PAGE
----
Bluestem has been reading and hearing variations on a Republican claim that current Minnesota policies favored by DFLers are so awful that one need only look to cities on the shared border with the Dakotas to see the consequences of these policies.
Not one city on the Minnesota side is bigger than its twin on the Dakota side.
The answer appears to be no, with the exception of Ortonville, which is still bigger than Big Stone City, and appears to always have been so since both border towns were established.
Thus, we're a bit taken back to find this statement on the website for Jeff Backer, the endorsed Republican candidate for Minnesota House District 12A:
. . .It is a sad fact that not one community on the Minnesota side of the border is larger than its neighbor in the Dakotas. One primary reason for this misfortune is year after year St. Paul, and representatives like Metro Jay, continues to burden its citizens by asking them to pay more taxes which make it harder for family farms, main street businesses and families alike to survive and thrive. . . .
Ortonville is in the district Backer seeks to represent, so we're wondering which dirty hippie in Big Stone County misled him.
We're not sure what the Minnesota Legislature did in the 19th Century to make Fargo, Grand Forks and Wahpeton such thriving metropolises while stunting our own hardy Red River communities, but it's been echoing down through the decades. Backer blames freshman legislator Jay McNamar (DFL, Elbow Lake).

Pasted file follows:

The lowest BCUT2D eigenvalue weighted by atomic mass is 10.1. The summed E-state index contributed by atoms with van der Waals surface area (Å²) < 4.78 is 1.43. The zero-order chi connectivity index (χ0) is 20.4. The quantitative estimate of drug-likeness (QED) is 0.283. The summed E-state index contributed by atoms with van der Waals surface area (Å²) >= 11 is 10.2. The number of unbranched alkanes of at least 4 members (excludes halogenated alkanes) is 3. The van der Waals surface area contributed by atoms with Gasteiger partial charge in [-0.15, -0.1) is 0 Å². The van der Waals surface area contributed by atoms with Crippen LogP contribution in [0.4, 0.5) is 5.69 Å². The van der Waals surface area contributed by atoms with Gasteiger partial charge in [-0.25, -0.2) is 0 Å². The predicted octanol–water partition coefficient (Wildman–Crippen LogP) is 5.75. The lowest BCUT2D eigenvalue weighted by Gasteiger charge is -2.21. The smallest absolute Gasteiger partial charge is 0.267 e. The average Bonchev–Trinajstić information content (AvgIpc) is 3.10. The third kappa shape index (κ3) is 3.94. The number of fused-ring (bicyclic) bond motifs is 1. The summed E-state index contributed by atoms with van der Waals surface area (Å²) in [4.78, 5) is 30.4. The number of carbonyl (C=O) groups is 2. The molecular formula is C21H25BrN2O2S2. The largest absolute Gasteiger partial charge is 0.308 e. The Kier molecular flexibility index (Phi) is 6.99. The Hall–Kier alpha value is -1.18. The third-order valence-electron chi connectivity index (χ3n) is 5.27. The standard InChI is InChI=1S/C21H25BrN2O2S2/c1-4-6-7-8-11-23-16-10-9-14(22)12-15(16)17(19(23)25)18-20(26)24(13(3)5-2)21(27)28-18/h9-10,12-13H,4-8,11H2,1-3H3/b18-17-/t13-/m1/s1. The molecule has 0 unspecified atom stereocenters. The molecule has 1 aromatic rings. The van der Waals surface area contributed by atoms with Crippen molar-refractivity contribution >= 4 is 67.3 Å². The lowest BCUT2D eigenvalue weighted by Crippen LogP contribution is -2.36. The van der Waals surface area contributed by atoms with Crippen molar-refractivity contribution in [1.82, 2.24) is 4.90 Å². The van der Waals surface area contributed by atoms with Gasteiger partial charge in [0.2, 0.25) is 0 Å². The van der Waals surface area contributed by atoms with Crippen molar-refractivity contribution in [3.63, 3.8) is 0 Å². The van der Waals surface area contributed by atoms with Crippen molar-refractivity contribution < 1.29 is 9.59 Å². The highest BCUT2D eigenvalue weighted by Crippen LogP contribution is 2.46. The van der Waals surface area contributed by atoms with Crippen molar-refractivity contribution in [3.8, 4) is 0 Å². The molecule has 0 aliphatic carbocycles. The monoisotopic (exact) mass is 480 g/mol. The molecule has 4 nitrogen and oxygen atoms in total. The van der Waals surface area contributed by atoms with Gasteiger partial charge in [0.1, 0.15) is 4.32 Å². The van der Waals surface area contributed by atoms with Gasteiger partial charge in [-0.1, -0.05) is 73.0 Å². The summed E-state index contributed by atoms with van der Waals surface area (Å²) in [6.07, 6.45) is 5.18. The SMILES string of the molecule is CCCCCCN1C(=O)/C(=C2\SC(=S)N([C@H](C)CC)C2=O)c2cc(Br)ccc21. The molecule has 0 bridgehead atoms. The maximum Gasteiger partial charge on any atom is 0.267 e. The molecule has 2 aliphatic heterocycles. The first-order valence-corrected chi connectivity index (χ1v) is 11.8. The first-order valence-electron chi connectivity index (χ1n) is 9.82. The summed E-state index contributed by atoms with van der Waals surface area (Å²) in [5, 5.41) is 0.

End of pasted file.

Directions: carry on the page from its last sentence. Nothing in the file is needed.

Farmers seem to like McNamar, who has been endorsed by both the Minnesota Farm Bureau and and the Minnesota Farmers Union PACs, so the retired educator and coach probably hasn't made life too tough for them.
This isn't the first time Backer's geographic challenges have come to Bluestem's attention. Many of his Facebook followers came from Bangkok and Istanbul, and he was deeply concerned this spring about Iranian warships steaming toward the United States. For a guy who attacks his opposed as "metro," Backer seems to have an odd configuration of the local.
Photo: Downtown Ortonville in 1908. It's still bigger than Big Stone City, South Dakota. via LakesNWoods.com.